Town of Lee Donates Conservation Easement on Maude Jones Memorial Forest
February 4, 2005
FOR IMMEDIATE RELEASE
Jim Graham (603) 224-9945 or
Kelly Whalen (603) 431-0816
Maude Jones Memorial Forest protected for future generations
LEE – The Town of Lee has donated a conservation easement on its 75-acre Maude Jones Memorial Forest to the Society for the Protection of New Hampshire Forests. The town will continue to own the land, which stands as a permanent memorial to the woman who loved it dearly.
Maude Jones was born on a farm in Lee in 1874, and she grew up to cherish the sights, sounds and smells of the land. The farm was eventually sold, but Jones retained ownership of the 75-acre lower pasture. When Jones died, her daughter, Marion, inherited the land and turned it into a tree farm. In turn, it was passed on to her son and daughter-in-law, Bob and Imogene Kimball. The lower pasture had been under increasing development pressure when the Kimballs decided in 2001 to sell it to the Town of Lee, instead of a developer. The town bought the property with substantial assistance from the Forest Society.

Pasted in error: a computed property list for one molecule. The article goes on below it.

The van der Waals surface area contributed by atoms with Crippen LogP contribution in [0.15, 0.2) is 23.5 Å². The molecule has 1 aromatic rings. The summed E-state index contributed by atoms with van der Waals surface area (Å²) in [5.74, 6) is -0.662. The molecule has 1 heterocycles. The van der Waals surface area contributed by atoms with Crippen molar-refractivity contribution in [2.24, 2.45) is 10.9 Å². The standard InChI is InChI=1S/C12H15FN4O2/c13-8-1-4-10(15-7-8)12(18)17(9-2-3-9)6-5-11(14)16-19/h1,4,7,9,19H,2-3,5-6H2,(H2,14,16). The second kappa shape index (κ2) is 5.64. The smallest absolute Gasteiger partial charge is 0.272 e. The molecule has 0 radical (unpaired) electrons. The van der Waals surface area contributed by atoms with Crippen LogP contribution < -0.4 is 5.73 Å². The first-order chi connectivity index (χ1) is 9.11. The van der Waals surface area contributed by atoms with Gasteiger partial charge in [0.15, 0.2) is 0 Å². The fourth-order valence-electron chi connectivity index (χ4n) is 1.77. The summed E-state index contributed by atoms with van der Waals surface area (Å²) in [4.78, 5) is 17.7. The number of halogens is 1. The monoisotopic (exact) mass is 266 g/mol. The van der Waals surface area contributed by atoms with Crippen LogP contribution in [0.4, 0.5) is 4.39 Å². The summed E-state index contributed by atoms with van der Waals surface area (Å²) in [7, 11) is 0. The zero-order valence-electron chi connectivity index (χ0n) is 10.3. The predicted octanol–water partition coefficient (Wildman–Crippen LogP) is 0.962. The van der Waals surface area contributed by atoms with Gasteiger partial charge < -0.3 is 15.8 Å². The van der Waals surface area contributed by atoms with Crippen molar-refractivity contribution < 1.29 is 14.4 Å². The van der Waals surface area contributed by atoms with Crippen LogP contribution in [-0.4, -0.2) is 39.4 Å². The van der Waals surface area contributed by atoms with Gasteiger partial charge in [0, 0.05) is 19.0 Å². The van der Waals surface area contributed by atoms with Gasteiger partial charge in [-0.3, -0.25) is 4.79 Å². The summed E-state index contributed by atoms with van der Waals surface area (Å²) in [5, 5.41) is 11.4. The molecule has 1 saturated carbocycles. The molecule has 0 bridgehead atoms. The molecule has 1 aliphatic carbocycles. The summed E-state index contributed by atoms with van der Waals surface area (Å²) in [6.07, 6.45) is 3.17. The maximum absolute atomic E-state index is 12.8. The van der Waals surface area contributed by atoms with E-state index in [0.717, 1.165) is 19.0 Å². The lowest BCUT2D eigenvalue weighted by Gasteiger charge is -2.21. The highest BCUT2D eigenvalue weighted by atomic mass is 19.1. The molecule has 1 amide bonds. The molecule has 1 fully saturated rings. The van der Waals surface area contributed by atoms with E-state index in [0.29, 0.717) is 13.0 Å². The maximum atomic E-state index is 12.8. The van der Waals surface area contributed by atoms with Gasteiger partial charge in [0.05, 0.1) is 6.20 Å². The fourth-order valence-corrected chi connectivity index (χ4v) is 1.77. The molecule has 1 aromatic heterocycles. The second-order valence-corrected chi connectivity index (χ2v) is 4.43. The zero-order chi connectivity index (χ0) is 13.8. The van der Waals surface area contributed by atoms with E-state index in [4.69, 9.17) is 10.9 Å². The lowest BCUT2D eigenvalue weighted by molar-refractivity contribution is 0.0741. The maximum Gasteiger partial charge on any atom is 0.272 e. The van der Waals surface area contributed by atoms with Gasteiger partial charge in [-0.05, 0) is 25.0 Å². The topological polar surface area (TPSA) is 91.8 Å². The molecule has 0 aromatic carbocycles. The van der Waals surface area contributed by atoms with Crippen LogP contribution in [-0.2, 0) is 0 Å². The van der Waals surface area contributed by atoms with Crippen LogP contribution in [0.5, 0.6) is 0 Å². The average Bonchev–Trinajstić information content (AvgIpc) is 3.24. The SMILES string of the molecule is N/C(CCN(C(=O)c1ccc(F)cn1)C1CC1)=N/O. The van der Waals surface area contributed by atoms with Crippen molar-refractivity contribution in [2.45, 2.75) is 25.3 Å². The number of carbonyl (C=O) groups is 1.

“The property has exceptional conservation features,” said Paul Doscher, vice president for land conservation at the Forest Society.
The land is a well-managed woodlot, having been a tree farm prior to 2001. The town is currently pursuing recertification to continue tree farming on the property. Students from the University of New Hampshire’s Thompson School of Forestry have used the property as a demonstration site for various forest management techniques.
The property supports a healthy and robust habitat, with more than 142 species of vascular plants and 103 bird species identified by the town. Two streams, forming the headwaters of the Oyster River, also run through the property. The land’s unusual geologic features include a dry “kettle hole,” a bowl-shaped depression about 200 feet in diameter. An existing trail network also provides for recreational and educational uses.
“The conservation easement will guarantee future public access, as well as protect the local drinking water supplies,” Doscher added.
Founded in 1901, the Society for the Protection of New Hampshire Forests is a 10,000-member, nonprofit organization that has helped protect more than one million acres across New Hampshire. Visit www.forestsociety.org for more information, or call (603) 224-9945.